Three wheels are disposed upon the bottom of the platform in an arrangement such that said connector is zero-weight bearing. Thus, the wheel arrangement of this embodiment includes a pair of wheels 50 disposed upon an axle 52 rotatably mounted through brackets 53, which are attached proximal to the front 44 of the platform bottom 40, and one wheel 54 disposed proximal to the rear 56 of platform bottom 40. In this case, the one wheel 54 is a castor. However, other types of wheels may be used. A seat 58 is adjustably mounted on a post 60 on the top 38 of platform 36 from which a rider controls the self-propelled machine.
The sulky 34 further includes a shock-absorbing means disposed upon the platform extension 42 to dampen shock between the platform extension and platform 36. In this embodiment, the shock-absorbing means comprises a pair of springs 64 connecting the platform extension 42 with the platform. The combination of the hinged platform extension 42 and springs 64 also renders the connector 46 a “floating-type” connector in that uneven motion is not readily translated to the sulky, thereby providing added stability.
To guard against tipping over, the sulky 34 further includes a pair of castors 66 disposed on opposing sides of the platform 36 proximal to the platform rear 56. In this particular embodiment, the pair of castors 66 are shown to be shorter and smaller than the remaining wheels. Nonetheless, castors 66 may made to other sizes and lengths.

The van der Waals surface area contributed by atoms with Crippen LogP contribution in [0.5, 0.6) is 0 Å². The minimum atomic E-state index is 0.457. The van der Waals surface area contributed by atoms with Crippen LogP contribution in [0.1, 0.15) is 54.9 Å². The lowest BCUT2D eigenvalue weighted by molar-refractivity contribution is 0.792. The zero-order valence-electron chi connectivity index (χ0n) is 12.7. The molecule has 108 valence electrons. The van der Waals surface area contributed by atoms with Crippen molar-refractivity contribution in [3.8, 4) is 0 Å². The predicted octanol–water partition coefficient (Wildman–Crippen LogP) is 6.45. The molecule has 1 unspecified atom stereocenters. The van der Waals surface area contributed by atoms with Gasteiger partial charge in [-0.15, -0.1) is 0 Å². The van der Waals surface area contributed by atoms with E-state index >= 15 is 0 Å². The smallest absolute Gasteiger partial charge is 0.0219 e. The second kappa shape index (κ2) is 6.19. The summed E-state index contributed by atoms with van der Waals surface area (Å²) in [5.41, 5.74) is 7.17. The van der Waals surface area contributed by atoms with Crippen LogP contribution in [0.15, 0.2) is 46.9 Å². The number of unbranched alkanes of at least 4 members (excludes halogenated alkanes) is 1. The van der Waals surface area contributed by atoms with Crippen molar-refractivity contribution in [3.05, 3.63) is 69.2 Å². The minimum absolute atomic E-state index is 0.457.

The sulky 74 includes a platform 76 having a top 78 and a bottom 80 onto which the connector 76 is disposed proximal to the platform front 82 via platform extension 84. The platform extension 84 is mounted to the platform at hinges 86. Moreover, a shock-absorbing means (spring 88) is disposed upon the platform extension. Thus, in addition to dampening shock, the platform extension is made adjustable such that the connector 76 can be moved down upon ball 72 in the event that the height alignment between the ball and connector is skewed.